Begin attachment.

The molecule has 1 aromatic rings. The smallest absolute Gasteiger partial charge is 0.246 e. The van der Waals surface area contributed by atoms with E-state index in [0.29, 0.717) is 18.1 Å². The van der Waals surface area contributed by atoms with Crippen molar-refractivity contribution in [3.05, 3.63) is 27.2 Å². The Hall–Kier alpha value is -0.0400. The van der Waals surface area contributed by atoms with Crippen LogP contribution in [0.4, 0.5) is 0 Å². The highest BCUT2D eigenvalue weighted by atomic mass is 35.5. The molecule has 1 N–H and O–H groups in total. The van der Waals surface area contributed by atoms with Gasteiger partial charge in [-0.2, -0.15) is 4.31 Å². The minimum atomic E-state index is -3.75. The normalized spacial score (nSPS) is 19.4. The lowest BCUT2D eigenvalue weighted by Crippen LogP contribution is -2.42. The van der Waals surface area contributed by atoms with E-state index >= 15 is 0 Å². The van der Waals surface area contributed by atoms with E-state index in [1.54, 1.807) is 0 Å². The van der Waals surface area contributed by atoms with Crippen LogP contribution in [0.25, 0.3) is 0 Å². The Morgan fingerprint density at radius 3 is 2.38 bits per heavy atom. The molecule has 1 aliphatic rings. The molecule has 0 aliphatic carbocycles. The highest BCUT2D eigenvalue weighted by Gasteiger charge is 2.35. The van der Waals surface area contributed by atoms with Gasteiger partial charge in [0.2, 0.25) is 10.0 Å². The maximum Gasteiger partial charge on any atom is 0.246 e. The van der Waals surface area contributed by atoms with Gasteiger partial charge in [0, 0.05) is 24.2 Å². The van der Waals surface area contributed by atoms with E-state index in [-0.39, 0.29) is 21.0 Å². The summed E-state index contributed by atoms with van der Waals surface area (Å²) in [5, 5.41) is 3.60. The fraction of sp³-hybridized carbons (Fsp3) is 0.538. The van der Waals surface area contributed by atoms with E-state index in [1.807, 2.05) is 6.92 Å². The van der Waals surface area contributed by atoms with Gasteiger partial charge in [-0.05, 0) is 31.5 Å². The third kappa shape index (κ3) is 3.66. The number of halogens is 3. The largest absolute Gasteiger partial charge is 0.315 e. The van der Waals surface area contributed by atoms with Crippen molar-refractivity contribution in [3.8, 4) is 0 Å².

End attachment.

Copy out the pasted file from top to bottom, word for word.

The molecule has 1 aromatic rings. The smallest absolute Gasteiger partial charge is 0.246 e. The van der Waals surface area contributed by atoms with E-state index in [0.29, 0.717) is 18.1 Å². The van der Waals surface area contributed by atoms with Crippen molar-refractivity contribution in [3.05, 3.63) is 27.2 Å². The Hall–Kier alpha value is -0.0400. The van der Waals surface area contributed by atoms with Crippen LogP contribution in [0.4, 0.5) is 0 Å². The highest BCUT2D eigenvalue weighted by atomic mass is 35.5. The molecule has 1 N–H and O–H groups in total. The van der Waals surface area contributed by atoms with Gasteiger partial charge in [-0.2, -0.15) is 4.31 Å². The minimum atomic E-state index is -3.75. The normalized spacial score (nSPS) is 19.4. The lowest BCUT2D eigenvalue weighted by Crippen LogP contribution is -2.42. The van der Waals surface area contributed by atoms with E-state index >= 15 is 0 Å². The van der Waals surface area contributed by atoms with E-state index in [1.54, 1.807) is 0 Å². The van der Waals surface area contributed by atoms with Crippen LogP contribution in [0.25, 0.3) is 0 Å². The Morgan fingerprint density at radius 3 is 2.38 bits per heavy atom. The molecule has 1 aliphatic rings. The molecule has 0 aliphatic carbocycles. The highest BCUT2D eigenvalue weighted by Gasteiger charge is 2.35. The van der Waals surface area contributed by atoms with Gasteiger partial charge in [0.2, 0.25) is 10.0 Å². The maximum Gasteiger partial charge on any atom is 0.246 e. The van der Waals surface area contributed by atoms with Gasteiger partial charge in [0, 0.05) is 24.2 Å². The van der Waals surface area contributed by atoms with E-state index in [-0.39, 0.29) is 21.0 Å². The summed E-state index contributed by atoms with van der Waals surface area (Å²) in [5, 5.41) is 3.60. The fraction of sp³-hybridized carbons (Fsp3) is 0.538. The van der Waals surface area contributed by atoms with E-state index in [1.807, 2.05) is 6.92 Å². The van der Waals surface area contributed by atoms with Gasteiger partial charge in [-0.05, 0) is 31.5 Å². The third kappa shape index (κ3) is 3.66. The number of halogens is 3. The largest absolute Gasteiger partial charge is 0.315 e. The van der Waals surface area contributed by atoms with Crippen molar-refractivity contribution in [3.8, 4) is 0 Å².